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So says James Lightsey, New Concepts’ author liaison person.

He goes on to add:

“NCP customers want and expect something different. Futuristic, Paranomal, Urban Fantasy, Fantasy, these are genres that NCP readers most want. These genre are in high demand by a select group of readers that want more variety than mainstream can provide.”

Nothing like generalisations on a massive scale huh?

When I first read Lightsey’s post on Mrs Giggles’ blog, I assumed that it was a response to the NCP dust-up. I was wrong. The post was sent to the NCP loop in January. So still no official comment from the publisher.

It certainly makes for interesting reading though: (the bold emphasis are mine)

To: authorpromotion@yahoogroups.com
From: “new_concepts_pub”
Date: Wed, 30 Jan 2008
Subject: [authorpromotion] Greetings from the Author Liaison

Dear Authors,

As most of you know, I’m sometimes slow(OK always slow) to answer e-mails. So I try to answer as many questions on the author loop as possible. As author liaison for NCP, my loyaty lies foremost to NCP, however I am honor bound to help NCP authors in any and every way that I can. So here is my best advice on many of the concerns on the loop.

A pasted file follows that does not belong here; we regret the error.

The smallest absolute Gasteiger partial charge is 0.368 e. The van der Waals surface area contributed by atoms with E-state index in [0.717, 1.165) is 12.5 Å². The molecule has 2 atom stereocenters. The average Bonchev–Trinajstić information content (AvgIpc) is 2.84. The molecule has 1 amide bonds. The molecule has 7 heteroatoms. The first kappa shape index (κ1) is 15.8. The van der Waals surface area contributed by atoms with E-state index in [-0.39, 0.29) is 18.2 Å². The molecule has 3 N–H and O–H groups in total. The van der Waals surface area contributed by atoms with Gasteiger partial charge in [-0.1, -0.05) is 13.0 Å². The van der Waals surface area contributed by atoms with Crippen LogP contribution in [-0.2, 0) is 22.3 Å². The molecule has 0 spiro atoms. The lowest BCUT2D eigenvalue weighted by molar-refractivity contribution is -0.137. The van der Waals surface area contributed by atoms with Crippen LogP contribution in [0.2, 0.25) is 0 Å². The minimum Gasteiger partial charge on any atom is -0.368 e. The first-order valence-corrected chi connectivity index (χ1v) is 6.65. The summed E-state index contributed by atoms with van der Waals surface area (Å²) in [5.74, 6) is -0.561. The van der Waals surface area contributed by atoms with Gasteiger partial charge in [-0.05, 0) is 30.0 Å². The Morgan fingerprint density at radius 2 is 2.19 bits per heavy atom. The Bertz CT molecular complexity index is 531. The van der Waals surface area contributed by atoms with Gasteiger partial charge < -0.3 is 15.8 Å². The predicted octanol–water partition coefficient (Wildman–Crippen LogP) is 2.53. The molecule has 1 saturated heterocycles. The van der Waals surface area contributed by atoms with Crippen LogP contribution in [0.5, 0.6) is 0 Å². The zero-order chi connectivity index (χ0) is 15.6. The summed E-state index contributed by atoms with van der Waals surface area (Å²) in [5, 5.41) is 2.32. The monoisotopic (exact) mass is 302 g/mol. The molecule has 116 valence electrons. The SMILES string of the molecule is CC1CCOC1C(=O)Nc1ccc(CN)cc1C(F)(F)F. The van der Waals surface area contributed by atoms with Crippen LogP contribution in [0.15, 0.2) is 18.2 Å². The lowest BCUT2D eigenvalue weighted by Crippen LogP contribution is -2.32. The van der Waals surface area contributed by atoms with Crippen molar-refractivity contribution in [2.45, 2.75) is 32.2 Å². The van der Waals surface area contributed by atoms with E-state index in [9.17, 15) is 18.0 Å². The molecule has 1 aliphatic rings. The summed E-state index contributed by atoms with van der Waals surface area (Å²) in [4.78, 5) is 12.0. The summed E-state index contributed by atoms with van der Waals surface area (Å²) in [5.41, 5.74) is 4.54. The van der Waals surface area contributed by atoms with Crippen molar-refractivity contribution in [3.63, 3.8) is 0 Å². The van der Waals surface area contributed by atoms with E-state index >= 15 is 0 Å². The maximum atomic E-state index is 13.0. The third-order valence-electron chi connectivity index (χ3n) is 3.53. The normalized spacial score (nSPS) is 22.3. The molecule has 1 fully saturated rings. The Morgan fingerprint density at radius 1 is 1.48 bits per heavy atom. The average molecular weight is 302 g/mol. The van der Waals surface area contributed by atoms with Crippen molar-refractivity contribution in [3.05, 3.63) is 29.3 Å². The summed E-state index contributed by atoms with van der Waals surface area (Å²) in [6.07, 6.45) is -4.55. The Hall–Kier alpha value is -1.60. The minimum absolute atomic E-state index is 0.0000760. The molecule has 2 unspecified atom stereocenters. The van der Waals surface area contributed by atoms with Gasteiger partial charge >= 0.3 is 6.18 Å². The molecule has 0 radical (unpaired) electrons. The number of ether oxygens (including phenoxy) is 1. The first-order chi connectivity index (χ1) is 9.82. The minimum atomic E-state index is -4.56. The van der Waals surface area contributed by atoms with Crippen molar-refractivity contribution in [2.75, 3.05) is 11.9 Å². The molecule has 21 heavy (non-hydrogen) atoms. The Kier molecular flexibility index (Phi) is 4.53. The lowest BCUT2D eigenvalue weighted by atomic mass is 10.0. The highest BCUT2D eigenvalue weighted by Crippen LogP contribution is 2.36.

Always send the 100% complete, self-edited, RTF format version of your manuscript. Include any and all dedications, forewords, prologs, epilogs, glossaries, or whatever, because they might not be added later. Also to speed up the editing process at this point, go through your book and remove all references to trademarked items. Replace the trademark name with the actual name of the item ie. Q-Tips are cotton swabs, McDonalds=burger joint, whatever, we can’t use trademarked names without permission.


When you receive a contract from NCP, as is true of all contracts, read it until you understand everything. Do not sign the contract unless you agree to stand by your decision. If your legal name, book title, or address is different than what is typed on the contract, strike through it with a pen, write in the correct info, and initial it. The contract is as is and not negotiable. Any questions about the contract may be sent to me.

No negotiations? This strikes me as being a little inflexible. What would happen if they managed to attract a big name author who didn’t like some of the terms? (more…)